Thursday, February 23, 2012

Kiss, Crush, Collide, by Christina Meredith

Leah is just like her sisters.  The youngest of three, she often feels like her life is predetermined, and she sees in future in the paths of her sisters.  She feels as if she has no control of that path, until she meets a boy who will rock her world.  Will she be strong enough to be her own person, despite what it may cost her?

This is kind of like a Harlequin romance for teens.  The story is not awful, but also not exceptional.  The characters of not developed to a deep, meaningful level, just enough to keep the story moving at a decent pace.  This is a standard young adult type book; in terms of the writing it is quite appropriate for young adults, but not enough story or drama to really pull in an adult reader.

I really did like Leah's character, and felt she was pretty relatable.  I think many young female readers will connect to her yearning to be her own person; personal identity is a real struggle for so many young adults.  However, the Porter character is so much of a mystery to me.  I mean, we do not even know his real name for half the book, he barely speaks.  I just do not "get" him I guess.

All in all, this book was just O.K.  Nothing earth shattering, and not likely to draw many adult readers.

I received this book as part of the Amazon Vine program.

Wednesday, February 8, 2012

The Spellbinder, by John Booth

It's 1860 England, and magical ability is a matter of national defense.  A special military force is comprised of people with various levels of magical ability, but Britain's most prized possessions are the Class A Spellbinders, the most skilled soldier.  Which is why a teenage Laura is shocked to learn that she, in fact, is a Class A Spellbinder, and will be sent to a school in a top secret location, both for her own protection and to receive training.  She is accompanied by her new friend, Tom, a skillful Healer.  It becomes apparent upon their arrival at the school that all is not as it seems, and they are in grave danger.

Magic.  Steampunk.  British military.  Espionage.  Teenage hormones.  What a combination.  I loved every minute of it.  John Booth once again creates a vivid storyworld with his revision of the Victorian British Empire as it might have been with the help of magic.  I am beyond impressed with the rich, detailed backstory Booth weaves in order to set the story up, particularly because he does so in a way that does not detract from the plot.  This is the first book in a new series, and I am so excited to see where the author goes with this series.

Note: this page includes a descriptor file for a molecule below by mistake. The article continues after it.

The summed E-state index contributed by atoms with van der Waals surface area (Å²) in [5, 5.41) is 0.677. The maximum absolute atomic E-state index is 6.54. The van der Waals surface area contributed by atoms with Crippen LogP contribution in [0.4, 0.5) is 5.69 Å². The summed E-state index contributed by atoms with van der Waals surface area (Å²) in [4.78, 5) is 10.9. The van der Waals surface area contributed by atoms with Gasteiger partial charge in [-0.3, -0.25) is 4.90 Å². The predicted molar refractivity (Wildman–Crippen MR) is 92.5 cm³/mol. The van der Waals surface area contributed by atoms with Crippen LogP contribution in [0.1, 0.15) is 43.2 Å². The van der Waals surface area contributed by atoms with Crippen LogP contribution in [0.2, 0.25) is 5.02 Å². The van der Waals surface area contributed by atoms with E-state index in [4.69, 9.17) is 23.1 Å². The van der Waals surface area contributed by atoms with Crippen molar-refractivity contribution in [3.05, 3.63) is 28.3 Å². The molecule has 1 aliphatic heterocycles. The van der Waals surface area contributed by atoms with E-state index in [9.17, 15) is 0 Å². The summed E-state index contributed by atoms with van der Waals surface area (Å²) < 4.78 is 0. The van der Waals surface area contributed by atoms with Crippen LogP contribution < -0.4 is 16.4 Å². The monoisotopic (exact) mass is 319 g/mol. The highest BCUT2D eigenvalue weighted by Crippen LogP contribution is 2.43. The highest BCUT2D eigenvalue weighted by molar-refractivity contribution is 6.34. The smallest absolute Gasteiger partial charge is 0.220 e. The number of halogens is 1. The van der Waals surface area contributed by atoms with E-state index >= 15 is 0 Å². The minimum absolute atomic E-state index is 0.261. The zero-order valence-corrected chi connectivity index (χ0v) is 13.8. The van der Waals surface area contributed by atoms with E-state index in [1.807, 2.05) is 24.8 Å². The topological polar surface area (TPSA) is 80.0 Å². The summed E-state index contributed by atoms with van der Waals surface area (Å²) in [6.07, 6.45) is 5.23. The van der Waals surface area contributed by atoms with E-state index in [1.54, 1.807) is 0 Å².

I found the characters to be just as vivid, and felt, quite quickly, as if I actually knew them.  It was thrilling to me to see such strong female characters written by a male author.  I liked seeing the surprising twists that occurred with some of the characters throughout the book, and it made me excited for the possibilities in the later installments in the series.

There are obvious similarities between this book and the Harry Potter series (especially the later Potter books), but there is a lot of unique content to the book as well.  I think fans of steampunk and fantasy fiction will appreciate the series.  While some themes are mature and adult, it seems no cheekier than many other young adult books I have read, and would be appropriate for most teen readers.

I received a review copy courtesy of the author.

Monday, February 6, 2012

Never Eighteen, by Megan Bostic

Austin is a 17 year old boy; he will never be 18.  He knows this because he is battling a terminal illness.  As Austin comes to terms with his fate, he is determined to make a difference in the lives of those around him.  He decides to take time out to right some wrongs, accomplish some goals, and make sure those who love him know he loved them back.

Grab your tissues, because you are going to need them.  Perhaps it was the fatalistic beauty, or perhaps having a 17 year old nephew named Austin made this hit too close to home.  Whichever it was, this book was like a knife directly into my heart.  As I neared the end, I literally wept in my bed.  This book is so incredibly touching.

I absolutely loved Austin's character, and all the things he stood for.  Here is an incredibly brave, and beautifully flawed young man on a journey.  I really enjoyed learning about Austin through the visits he made and the goals he accomplished.  I felt like he was written in a very realistic manner.  I really enjoyed watching Austin complete his bucket list of sorts, and I found him to be very endearing.  While we meet many lesser characters through Austin's activities, I never felt overwhelmed with characters or storyline.  In the end, this is Austin's story.

I thought that this book handles some really tough topics adeptly.  Terminal illness, rape, divorce, teen death, drug addiction, teen sexuality... many authors will not touch one of these topics, let alone take them all on.  I feel like because this book did not shy away from the difficult topics, it will really resonate with teen readers.  These issues are real, and teens face them every day.

I was really moved by this book.  The writing is simple and straightforward, yet the story and characters are touching and poignant.  A really powerful read about making the most of the life you are given, this book will appeal to both teen and adult readers.

I received a review copy courtesy of the Amazon Vine program.